To be sure, the factors just listed are in no way determinative. There are cases from the Texas appellate courts that do not require expert testimony even when these types of confounding factors are apparently present. In particular, the case of Blankenship v. Mirick, 984 S.W.2d 771 (Tex.App.-Waco 1999, pet. denied), cited by the majority, is in many ways quite similar to today's case. The plaintiff in that case received medical treatment immediately after her car accident for lacerations and abrasions to her knees, but x-rays were initially normal. Id. at 773. Only many months later did x-rays reveal laterally shifted kneecaps that eventually required surgery. Id. at 773-74. There was a suggestion in that case, based on testimony from the treating physician, that some people have a congenital susceptibility to patellar dislocations. Id. at 776. The physician was unable to say with any degree of confidence whether the plaintiff's dislocated kneecaps were caused by the accident or by a previously undetected preexisting condition. Id.
Blankenship is a persuasive guidepost, but I believe that it is subtly different from today's case in ways that bear on the need for expert testimony. First, while the physician in Blankenship testified that a preexisting condition could cause knee problems of the sort the plaintiff suffered, he did not testify that the plaintiff actually had any such condition. Here, in contrast, Hamburger actually did have signs of degenerative changes, though admittedly they were deemed “not dramatic.” The Texas courts frequently require expert testimony when there are competing causes. See Lenger v. Physician's Gen. Hosp., Inc., 455 S.W.2d 703, 707-08 (Tex.1970); Coastal Tankships, U.S.A., Inc. v. Anderson, 87 S.W.3d 591, 603-04 (Tex.App.-Houston [1st Dist.] 2002, pet. denied). Nonetheless, even in the presence of competing causes, lay jurors are still permitted to reach their own conclusions as to causation in cases where there is a close relationship between an accident and an injury-when, in Morgan ' s language, there is “a sequence of events which provides a strong, logically traceable connection between the event and the condition.” 675 S.W.2d at 733. If Hamburger had experienced pain in his extremities and been diagnosed with a herniated disc shortly after the accident, I think that a juror's common sense could properly attribute the injury to the accident rather than to background causes. But the connection between the accident and the injury is more attenuated on this record, since Hamburger's symptoms changed after one to two months from “general stiffness and some pain” to severe pain shooting down to his arm.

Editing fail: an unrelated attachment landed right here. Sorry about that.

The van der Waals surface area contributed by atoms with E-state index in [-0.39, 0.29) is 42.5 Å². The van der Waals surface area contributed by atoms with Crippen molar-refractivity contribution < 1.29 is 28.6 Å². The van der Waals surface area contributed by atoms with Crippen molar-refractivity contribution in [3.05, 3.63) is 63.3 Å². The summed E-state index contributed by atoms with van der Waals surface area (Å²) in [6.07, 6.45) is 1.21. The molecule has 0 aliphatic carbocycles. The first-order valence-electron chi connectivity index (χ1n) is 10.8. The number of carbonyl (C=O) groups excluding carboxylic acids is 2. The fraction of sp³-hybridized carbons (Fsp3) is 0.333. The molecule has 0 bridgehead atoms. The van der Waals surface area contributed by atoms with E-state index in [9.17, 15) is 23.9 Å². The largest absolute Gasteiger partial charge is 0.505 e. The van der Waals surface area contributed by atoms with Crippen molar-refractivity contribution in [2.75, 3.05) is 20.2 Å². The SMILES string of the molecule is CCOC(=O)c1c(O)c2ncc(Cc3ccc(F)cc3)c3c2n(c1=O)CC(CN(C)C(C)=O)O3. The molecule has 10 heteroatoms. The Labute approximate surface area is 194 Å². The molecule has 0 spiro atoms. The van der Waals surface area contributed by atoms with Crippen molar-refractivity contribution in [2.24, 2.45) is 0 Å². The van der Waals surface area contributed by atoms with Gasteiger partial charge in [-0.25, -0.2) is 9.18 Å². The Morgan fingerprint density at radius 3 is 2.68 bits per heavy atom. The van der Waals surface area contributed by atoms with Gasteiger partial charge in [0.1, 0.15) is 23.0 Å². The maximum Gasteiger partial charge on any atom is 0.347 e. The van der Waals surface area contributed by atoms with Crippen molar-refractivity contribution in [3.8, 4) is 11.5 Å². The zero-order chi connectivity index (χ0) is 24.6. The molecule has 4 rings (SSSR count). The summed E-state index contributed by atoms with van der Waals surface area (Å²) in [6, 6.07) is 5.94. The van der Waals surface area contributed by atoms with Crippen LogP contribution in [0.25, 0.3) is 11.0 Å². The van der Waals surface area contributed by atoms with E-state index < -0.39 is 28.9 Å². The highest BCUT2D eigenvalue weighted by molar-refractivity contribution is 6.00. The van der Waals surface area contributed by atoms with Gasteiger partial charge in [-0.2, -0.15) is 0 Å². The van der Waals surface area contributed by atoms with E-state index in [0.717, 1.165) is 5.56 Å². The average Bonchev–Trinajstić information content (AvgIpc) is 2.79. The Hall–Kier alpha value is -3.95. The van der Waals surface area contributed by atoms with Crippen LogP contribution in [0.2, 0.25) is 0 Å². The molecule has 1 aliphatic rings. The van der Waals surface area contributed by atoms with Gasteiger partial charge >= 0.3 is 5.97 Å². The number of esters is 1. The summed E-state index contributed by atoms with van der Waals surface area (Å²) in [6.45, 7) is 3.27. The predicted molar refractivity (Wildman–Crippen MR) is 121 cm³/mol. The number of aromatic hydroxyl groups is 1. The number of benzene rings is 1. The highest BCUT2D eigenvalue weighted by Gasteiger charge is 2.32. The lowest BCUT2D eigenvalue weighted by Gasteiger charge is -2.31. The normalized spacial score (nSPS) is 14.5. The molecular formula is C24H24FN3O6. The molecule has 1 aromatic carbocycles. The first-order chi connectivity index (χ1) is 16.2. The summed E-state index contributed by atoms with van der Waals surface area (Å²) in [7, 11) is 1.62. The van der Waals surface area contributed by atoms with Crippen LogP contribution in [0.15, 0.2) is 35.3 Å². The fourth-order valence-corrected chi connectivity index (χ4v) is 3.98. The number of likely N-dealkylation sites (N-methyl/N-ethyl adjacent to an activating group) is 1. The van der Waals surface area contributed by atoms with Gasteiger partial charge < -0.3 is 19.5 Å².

A second relevant difference is that while there was a delayed onset in Blankenship, in that case there was also expert medical testimony that explained how the delayed reaction could occur: The surgeon testified that pain from the accident could have led the plaintiff to avoid exercising the muscles around the knee, letting the muscles gradually atrophy to the point that the kneecap could slide out of its normal position. 984 S.W.2d at 776. In today's case, the jury did not hear a causal story that would explain the discontinuous progress of Hamburger's symptoms. I do not believe that the question of whether a car wreck could cause a herniated disc that does not manifest itself until weeks later is within “general experience and common sense” such that a layperson can “determine, with reasonable probability, the causal relationship between the event and the condition.” Morgan, 675 S.W.2d at 733. I would hold that expert testimony is therefore necessary. That requirement can often be satisfied with a single question posed to a physician who is already testifying as a fact witness-as would have happened here, if Hamburger's surgeon had been properly designated under Federal Rule of Civil Procedure 26(a)(2)(A).